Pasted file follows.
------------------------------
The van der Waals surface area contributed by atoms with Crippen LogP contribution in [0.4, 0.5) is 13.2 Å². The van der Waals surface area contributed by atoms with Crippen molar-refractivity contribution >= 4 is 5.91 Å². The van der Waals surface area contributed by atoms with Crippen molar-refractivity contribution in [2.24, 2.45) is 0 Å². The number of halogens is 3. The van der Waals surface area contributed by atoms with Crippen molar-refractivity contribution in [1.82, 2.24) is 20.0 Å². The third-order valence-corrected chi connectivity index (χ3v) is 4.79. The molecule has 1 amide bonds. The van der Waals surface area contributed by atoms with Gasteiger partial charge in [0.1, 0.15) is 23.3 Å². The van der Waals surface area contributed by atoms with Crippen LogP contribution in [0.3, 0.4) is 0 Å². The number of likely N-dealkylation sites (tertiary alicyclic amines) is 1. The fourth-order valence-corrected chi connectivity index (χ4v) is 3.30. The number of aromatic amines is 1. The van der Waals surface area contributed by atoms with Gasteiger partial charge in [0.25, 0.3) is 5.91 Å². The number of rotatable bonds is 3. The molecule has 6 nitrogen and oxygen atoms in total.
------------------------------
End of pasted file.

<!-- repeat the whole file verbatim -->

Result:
The van der Waals surface area contributed by atoms with Crippen LogP contribution in [0.4, 0.5) is 13.2 Å². The van der Waals surface area contributed by atoms with Crippen molar-refractivity contribution >= 4 is 5.91 Å². The van der Waals surface area contributed by atoms with Crippen molar-refractivity contribution in [2.24, 2.45) is 0 Å². The number of halogens is 3. The van der Waals surface area contributed by atoms with Crippen molar-refractivity contribution in [1.82, 2.24) is 20.0 Å². The third-order valence-corrected chi connectivity index (χ3v) is 4.79. The molecule has 1 amide bonds. The van der Waals surface area contributed by atoms with Gasteiger partial charge in [0.1, 0.15) is 23.3 Å². The van der Waals surface area contributed by atoms with Crippen LogP contribution in [0.3, 0.4) is 0 Å². The number of likely N-dealkylation sites (tertiary alicyclic amines) is 1. The fourth-order valence-corrected chi connectivity index (χ4v) is 3.30. The number of aromatic amines is 1. The van der Waals surface area contributed by atoms with Gasteiger partial charge in [0.25, 0.3) is 5.91 Å². The number of rotatable bonds is 3. The molecule has 6 nitrogen and oxygen atoms in total.